Even though there has been research on CR for over 70 years, the mechanism by which CR works is still not well understood. Some explanations include reduced cellular divisions, lower metabolic rates, reduced production of free radicals, reduced DNA damage and hormesis.
Research has pointed toward hormesis as an explanation. Southam and Ehrlich (1943) reported that a bark extract that was known to inhibit fungal growth actually stimulated growth when given at very low concentrations. They coined the term "hormesis" to describe such beneficial actions resulting from the response of an organism to a low-intensity biological stressor. The word "hormesis" is derived from the Greek word "hormaein", which means "to excite". The (mito)hormesis hypothesis of CR proposes that the diet imposes a low-intensity biological stress on the organism, which elicits a defensive response that helps protect it against the causes of aging. In other words, CR places the organism in a defensive state so that it can survive adversity, resulting in improved health and longer life. This switch to a defensive state may be controlled by longevity genes (see below).
Mitochondrial hormesis was a purely hypothetical concept until late 2007, when work by Michael Ristow's group on a small worm named Caenorhabditis elegans suggested that the restriction of glucose metabolism extends life span primarily by increasing oxidative stress to stimulate the organism into having an ultimately increased resistance to further oxidative stress. This is probably the first experimental evidence for hormesis being the reason for extended life span following CR.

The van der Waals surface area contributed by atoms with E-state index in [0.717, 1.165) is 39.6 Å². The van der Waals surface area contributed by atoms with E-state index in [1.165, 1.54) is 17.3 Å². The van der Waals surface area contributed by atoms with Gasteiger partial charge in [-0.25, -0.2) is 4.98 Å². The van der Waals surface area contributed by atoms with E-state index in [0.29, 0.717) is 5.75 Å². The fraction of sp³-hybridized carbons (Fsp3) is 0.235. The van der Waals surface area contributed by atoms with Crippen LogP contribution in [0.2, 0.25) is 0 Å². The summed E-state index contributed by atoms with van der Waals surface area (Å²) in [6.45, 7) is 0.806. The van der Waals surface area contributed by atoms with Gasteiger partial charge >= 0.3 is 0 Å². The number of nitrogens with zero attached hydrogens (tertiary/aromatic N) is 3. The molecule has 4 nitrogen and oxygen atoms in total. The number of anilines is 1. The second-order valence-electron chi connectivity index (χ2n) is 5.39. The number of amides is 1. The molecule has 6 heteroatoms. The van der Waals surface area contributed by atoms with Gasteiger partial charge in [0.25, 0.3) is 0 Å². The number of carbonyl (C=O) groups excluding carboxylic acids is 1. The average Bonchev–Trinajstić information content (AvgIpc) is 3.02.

Although aging can be conceptualized as the accumulation of damage, the more recent determination that free radicals participate in intracellular signaling has made the categorical equation of their effects with "damage" more problematic than was commonly appreciated in the past. It was previously proposed on a hypothetical basis that free radicals may induce an endogenous response culminating in more effective adaptations that protect against exogenous radicals (and possibly other toxic compounds). Recent experimental evidence strongly suggests that this is indeed the case, and that such induction of endogenous free-radical production extends the life span of a model organism and mitohormetically exerts life-extending and health-promoting effects. Sublethal mitochondrial stress with an attendant stoichiometric augmentation of reactive oxygen species may precipitate many of the beneficial alterations in cellular physiology produced by caloric restriction.
It has been recently argued that during years of famine, it may be evolutionarily desirable for an organism to avoid reproduction and to up-regulate protective and repair enzyme mechanisms to try to ensure that it is fit for reproduction in future years. This argument seems to be supported by recent work studying hormones. A study on male mice found that CR generally feminizes gene expression, and that many of the most significantly changed individual genes are involved in aging, hormone signaling, and p53-associated regulation of the cell cycle and apoptosis; it concluded that the life-extending effects of CR may arise partly from a shift toward a gene expression profile more typical of females. Prolonged severe CR lowers total serum and free testosterone while increasing SHBG concentrations in humans; these effects are independent of adiposity.